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Sports Med. 2018 Apr;48(4):953-969. doi: 10.1007/s40279-017-0854-4.

Epidemiology of Head Injuries Focusing on Concussions in Team Contact Sports: A Systematic Review.

Author information

1
Department of Prevention, Health Promotion and Sports Medicine, MSH Medical School Hamburg, Hamburg, Germany. annika.prien@medicalschool-hamburg.de.
2
Amsterdam Collaboration on Health and Safety in Sports, Department of Public and Occupational Health, Amsterdam Public Health Research Institute, VU University Medical Centre, Amsterdam, The Netherlands. annika.prien@medicalschool-hamburg.de.
3
Department of Prevention, Health Promotion and Sports Medicine, MSH Medical School Hamburg, Hamburg, Germany.
4
Amsterdam Collaboration on Health and Safety in Sports, Department of Public and Occupational Health, Amsterdam Public Health Research Institute, VU University Medical Centre, Amsterdam, The Netherlands.
5
Department of Sport, Exercise and Health, University of Basel, Basel, Switzerland.
6
Swiss Concussion Centre and Schulthess Clinic, Zurich, Switzerland.
7
Division of Exercise Science and Sports Medicine, Department of Human Biology, University of Cape Town, Cape Town, South Africa.
8
Australian Centre for Research into Injury in Sport and its Prevention (ACRISP), Federation University Australia, Ballarat, VIC, Australia.

Abstract

BACKGROUND:

Although injuries to the head represent a small proportion of all sport injuries, they are of great concern due to their potential long-term consequences, which are even suspected in mild traumatic brain injuries.

OBJECTIVE:

The aim of this review was to compare the incidence of concussions and other head injuries in elite level football, rugby, ice hockey and American Football.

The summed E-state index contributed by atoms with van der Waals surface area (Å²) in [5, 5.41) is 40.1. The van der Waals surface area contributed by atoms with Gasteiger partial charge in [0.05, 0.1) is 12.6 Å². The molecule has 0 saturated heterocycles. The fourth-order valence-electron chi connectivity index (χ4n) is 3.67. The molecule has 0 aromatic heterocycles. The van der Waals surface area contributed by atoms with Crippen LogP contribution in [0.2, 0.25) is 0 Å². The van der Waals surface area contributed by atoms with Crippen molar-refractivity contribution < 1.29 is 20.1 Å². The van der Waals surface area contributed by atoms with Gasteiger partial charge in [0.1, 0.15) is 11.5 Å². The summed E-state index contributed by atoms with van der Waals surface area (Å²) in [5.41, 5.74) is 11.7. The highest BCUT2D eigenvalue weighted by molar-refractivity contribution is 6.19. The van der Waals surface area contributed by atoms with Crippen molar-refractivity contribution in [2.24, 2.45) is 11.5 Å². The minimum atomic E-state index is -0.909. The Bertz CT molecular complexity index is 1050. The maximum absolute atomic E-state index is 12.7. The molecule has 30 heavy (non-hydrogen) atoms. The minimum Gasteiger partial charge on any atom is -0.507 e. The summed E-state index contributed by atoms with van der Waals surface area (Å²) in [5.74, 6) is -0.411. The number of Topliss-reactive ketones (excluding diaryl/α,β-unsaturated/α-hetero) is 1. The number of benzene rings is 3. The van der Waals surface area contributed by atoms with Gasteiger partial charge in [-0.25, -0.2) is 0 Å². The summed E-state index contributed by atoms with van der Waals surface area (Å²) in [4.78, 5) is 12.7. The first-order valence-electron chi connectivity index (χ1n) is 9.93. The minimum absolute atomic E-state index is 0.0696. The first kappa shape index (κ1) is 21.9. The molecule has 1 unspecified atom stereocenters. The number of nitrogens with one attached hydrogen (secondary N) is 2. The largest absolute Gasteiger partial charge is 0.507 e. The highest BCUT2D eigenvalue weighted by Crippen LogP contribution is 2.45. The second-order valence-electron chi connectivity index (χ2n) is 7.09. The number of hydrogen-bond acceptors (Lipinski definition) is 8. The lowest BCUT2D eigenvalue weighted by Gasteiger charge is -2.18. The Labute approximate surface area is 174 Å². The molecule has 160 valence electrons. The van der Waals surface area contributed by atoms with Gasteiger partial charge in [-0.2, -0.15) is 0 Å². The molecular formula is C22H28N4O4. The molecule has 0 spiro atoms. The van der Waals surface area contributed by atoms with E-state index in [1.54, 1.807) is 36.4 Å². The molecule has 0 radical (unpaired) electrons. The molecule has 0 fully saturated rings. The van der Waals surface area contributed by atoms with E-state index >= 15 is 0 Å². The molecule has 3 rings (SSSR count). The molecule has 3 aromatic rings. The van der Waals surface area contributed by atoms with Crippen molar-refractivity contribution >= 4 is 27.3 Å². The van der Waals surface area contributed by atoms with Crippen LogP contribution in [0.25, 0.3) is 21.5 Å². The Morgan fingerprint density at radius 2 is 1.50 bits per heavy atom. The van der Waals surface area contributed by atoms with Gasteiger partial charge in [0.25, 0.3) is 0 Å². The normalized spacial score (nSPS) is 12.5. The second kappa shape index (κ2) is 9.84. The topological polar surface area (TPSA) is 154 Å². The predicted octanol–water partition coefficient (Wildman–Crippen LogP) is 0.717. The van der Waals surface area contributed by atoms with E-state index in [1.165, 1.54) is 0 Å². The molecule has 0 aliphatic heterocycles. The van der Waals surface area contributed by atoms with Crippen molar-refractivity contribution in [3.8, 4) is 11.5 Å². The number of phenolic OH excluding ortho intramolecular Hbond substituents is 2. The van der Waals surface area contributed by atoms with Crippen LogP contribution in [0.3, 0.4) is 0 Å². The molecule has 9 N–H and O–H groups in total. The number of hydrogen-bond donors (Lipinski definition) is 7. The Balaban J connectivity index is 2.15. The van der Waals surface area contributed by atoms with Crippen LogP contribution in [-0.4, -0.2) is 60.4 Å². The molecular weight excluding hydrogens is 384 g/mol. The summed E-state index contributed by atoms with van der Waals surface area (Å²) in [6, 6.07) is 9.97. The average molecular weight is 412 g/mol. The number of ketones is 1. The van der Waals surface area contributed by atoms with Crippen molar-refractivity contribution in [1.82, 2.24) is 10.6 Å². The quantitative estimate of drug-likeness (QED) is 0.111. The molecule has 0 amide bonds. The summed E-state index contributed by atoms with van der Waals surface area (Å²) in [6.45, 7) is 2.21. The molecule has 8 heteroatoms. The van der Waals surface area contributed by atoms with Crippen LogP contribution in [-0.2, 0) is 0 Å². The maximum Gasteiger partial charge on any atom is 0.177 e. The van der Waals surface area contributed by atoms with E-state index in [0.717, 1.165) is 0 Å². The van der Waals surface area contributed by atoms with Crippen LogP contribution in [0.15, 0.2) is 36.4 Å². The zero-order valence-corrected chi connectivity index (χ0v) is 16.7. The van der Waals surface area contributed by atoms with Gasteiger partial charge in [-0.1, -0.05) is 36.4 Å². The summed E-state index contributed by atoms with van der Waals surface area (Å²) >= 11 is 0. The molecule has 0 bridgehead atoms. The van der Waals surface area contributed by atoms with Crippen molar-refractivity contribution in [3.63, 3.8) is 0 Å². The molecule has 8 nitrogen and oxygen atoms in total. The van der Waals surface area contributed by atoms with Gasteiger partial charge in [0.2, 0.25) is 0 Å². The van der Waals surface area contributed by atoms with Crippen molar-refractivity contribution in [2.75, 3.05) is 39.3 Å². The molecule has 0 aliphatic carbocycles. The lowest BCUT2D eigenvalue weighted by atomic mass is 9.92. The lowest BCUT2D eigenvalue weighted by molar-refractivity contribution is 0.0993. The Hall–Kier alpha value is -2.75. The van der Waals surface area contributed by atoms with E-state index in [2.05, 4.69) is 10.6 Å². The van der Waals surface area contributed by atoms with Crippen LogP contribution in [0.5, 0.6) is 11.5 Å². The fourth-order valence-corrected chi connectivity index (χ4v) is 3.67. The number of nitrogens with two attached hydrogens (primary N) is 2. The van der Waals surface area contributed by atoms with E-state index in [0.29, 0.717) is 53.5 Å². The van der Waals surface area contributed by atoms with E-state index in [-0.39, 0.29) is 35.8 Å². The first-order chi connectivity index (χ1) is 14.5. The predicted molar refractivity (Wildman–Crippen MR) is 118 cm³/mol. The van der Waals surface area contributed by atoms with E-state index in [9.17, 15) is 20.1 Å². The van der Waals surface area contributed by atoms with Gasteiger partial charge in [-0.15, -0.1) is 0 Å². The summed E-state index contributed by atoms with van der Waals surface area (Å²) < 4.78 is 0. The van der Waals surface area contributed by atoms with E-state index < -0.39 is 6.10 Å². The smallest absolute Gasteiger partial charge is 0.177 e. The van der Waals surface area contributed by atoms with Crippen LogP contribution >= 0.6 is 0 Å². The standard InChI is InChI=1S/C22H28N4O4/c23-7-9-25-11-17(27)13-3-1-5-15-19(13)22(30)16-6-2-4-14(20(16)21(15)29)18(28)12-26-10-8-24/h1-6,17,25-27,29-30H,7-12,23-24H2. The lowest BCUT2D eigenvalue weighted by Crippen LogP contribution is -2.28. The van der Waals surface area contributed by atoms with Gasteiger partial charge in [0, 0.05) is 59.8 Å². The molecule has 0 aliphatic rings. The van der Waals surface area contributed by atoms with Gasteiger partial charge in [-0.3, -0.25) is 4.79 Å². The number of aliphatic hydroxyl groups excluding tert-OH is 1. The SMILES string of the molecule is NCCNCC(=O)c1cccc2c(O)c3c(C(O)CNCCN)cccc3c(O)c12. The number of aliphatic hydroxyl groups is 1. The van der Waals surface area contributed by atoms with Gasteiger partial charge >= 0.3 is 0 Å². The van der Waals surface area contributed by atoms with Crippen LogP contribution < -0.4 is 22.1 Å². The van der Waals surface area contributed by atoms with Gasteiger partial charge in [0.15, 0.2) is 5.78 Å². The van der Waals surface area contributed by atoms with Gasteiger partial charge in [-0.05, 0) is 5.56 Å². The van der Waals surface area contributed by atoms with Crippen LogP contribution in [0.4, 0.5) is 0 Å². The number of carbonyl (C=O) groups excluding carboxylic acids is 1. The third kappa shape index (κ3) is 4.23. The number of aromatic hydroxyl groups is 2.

METHODS:

Four electronic databases (CINAHL, PsycINFO, Web of Science, PubMed) were searched. Prospective cohort studies on the incidence of concussion in elite athletes aged 17 years or older that were published in an English-language peer-reviewed journal since 2000 were included. Two authors independently evaluated study eligibility and quality. The extracted data on concussions were pooled in a meta-analysis using an inverse-variance fixed-effects model. The extracted data on head injuries were reported in a narrative and tabular summary.

RESULTS:

The search yielded 7673 results of which 70 articles were included in the qualitative and 47 in the quantitative analysis. In our meta-analysis, we found the highest concussion incidences in rugby match play (3.89 and 3.00 concussions per 1000 h and athletic exposures (AEs), respectively), and the lowest in men's football training (0.01 and 0.08 per 1000 h and AEs, respectively). Overall, concussions and all head injuries were rare in training when compared to match play. Female players had an increased concussion risk in football and ice hockey when compared to male players.

CONCLUSION:

Future research should focus on concussion in women's contact sports, as there is little evidence available in this area. Methodological deficits are frequent in the current literature, especially regarding sample size and study power, and should be avoided.

PMID:
29349651
DOI:
10.1007/s40279-017-0854-4
[Indexed for MEDLINE]

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